Forty-seven years ago, J.C.R. Licklider had a vision that the entire world could be connected through an “intergalactic computer network”, allowing users to access programs and data from any site, from anywhere and at any time. Today, this vision has evolved into a reality, and echoes similarities to what we call “cloud computing.”
Cloud computing is a massively growing market, particularly among contact centres. In fact, the cloud-based contact centre market is expected to grow from $4.68 billion in 2015 to $14.7 billion by 2020. That’s a CAGR of 25.7 per cent. Contrast that to most analyst forecasts of on-premises contact centre growth at about four per cent over the same period (and declining).
This massive shift to the cloud has presented a dizzying array of contact centre options for CIOs. And one size does not fit all when it comes to cloud customer engagement solutions. Underlying architectures vary greatly and have major implications relative to security, availability, functionality, customisation, speed and innovation.
The following are four cloud architectures and their associated attributes.
1. Private Cloud
This model appeals to those wanting certain cloud benefits – increased agility, virtualised operations, economies of scale, and a more simplified, manageable IT environment – but either aren’t ready, or simply don’t want to move to a public cloud model. It also appeals to those requiring the highest level of customisation.
2. Single Tenant Public Cloud
Unlike private clouds, public clouds support multiple customers on common platforms. What’s unique about the single tenant model is that each customer has its own separate virtual instance of the contact centre application. This provides a highly secure environment, the freedom to customise applications, and control over the timing of updates – outside of busy seasons, for example. This model appeals to organisations with highly stringent security, compliance, functionality, customisation and control requirements.
3. Monolithic Multitenant Public Cloud
Originally designed for cost-conscious contact centres with basic needs over 10 to 15 years ago, these older cloud solutions require that multiple customers use a single monolithic contact centre application. This means they offer limited innovation, scale and reliability. A failure in one area can have a devastating impact in other areas, resulting in service outages for many or even all customers. This model appeals to companies with less mission-critical centres and moderate functionality requirements.
4. Microservice Multitenant Public Cloud
Revolutionary new contact centre cloud platforms are emerging that divide applications into hundreds of independent microservices that are distributed across massive public cloud infrastructures such as Amazon Web Services (AWS). One microservice might handle outbound dialling, while another routes incoming customer calls. A failure in one microservice has no impact on the other, providing unsurpassed reliability. Microservices are independently scaled to dynamically adjust to any area needing more resources. New and improved microservices are continuously added to the mix, with zero downtime, providing rapid innovation and modern user experiences.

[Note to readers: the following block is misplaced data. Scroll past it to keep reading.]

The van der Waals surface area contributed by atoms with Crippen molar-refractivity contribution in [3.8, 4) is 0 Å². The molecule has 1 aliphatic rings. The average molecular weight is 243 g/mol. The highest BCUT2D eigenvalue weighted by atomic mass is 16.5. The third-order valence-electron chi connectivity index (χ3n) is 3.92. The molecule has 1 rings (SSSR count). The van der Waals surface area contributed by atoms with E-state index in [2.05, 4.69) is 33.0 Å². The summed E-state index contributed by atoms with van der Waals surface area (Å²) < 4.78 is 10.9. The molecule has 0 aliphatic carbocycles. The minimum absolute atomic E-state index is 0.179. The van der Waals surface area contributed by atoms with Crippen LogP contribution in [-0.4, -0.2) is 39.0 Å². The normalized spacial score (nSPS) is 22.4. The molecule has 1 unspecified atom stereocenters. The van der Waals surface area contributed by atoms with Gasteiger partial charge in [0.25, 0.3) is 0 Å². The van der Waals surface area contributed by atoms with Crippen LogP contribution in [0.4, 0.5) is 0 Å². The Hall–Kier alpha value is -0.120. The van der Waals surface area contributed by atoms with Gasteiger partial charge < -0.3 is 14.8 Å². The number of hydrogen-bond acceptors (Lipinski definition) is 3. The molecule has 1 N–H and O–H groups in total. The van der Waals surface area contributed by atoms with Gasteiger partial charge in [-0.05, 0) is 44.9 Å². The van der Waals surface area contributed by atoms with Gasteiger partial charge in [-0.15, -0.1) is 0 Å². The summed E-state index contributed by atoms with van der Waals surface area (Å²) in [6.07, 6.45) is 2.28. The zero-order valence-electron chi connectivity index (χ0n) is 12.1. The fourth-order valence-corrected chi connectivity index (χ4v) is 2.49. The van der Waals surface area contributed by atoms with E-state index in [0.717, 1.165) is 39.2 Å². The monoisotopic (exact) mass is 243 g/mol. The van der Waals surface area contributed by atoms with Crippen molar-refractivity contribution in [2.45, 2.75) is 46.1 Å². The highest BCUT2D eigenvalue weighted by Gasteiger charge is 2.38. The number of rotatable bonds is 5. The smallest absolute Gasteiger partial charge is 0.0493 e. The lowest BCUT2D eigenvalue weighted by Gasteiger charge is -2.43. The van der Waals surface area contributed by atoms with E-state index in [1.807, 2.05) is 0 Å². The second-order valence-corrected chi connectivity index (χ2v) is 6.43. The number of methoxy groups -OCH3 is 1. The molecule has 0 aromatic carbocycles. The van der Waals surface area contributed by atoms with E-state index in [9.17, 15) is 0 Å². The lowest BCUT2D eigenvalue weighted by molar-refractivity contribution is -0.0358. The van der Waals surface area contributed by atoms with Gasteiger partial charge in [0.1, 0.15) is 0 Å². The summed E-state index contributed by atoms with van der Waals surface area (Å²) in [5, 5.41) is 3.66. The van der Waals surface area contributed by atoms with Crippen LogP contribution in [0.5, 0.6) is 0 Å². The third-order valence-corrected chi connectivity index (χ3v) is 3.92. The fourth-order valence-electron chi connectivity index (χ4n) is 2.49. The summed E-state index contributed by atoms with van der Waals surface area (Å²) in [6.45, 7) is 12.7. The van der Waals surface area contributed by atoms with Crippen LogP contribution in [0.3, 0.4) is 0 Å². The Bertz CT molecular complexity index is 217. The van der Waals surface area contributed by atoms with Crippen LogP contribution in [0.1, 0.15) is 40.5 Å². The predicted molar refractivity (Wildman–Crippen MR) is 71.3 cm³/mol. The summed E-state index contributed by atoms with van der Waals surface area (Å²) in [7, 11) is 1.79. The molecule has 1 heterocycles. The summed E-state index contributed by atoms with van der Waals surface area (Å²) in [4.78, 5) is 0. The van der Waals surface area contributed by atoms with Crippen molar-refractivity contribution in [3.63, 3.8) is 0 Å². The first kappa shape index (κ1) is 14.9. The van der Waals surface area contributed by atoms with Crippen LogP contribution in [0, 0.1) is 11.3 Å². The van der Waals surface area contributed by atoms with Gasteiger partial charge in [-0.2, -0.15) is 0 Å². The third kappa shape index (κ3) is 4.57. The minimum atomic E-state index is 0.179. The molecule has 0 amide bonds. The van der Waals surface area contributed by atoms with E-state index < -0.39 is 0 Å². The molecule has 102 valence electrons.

Gone are the days of 12-to-18-month upgrade cycles. Code pushes are made weekly and sometimes daily. Applications built on these modern microservice (or Cloud 2.0) platforms are quick to deploy, simple to use and easily learnable. This model appeals to contact centres whose priority is delivering the most innovative functionality as fast as possible – together with uncompromised reliability and security, and the ability to cost-effectively scale up and down quickly.
Evaluating the Options
As is clear from the above, each architecture is very different. The future is definitely moving in the direction of the microservice cloud model. That’s because contact centres are increasingly being driven to innovate and adapt faster. With digital disruption in full swing, they face a choice: disrupt or be disrupted.
What’s imperative for CIOs to understand is that many monolithic multitenant solutions are being marketed as modern 2.0 cloud platforms. That’s far from the truth. The only way to deliver a true 2.0 cloud platform is to develop it from scratch using a microservice architecture and modern cloud technologies and methods. Don’t be fooled. Look under the hood and ensure your vendor has done the hard work that needs to be done – typically, a total re-start.
While not all contact centres can immediately throw out their existing systems, they must start evaluating and incorporating modern cloud architecture. The good news is that validation and initial progress can be achieved quickly as these services are relatively inexpensive, fast to deploy, and easy to use.
Global digital disruption is upon us. CIOs must choose: reinvent your contact centre now, or wait and risk obsolescence.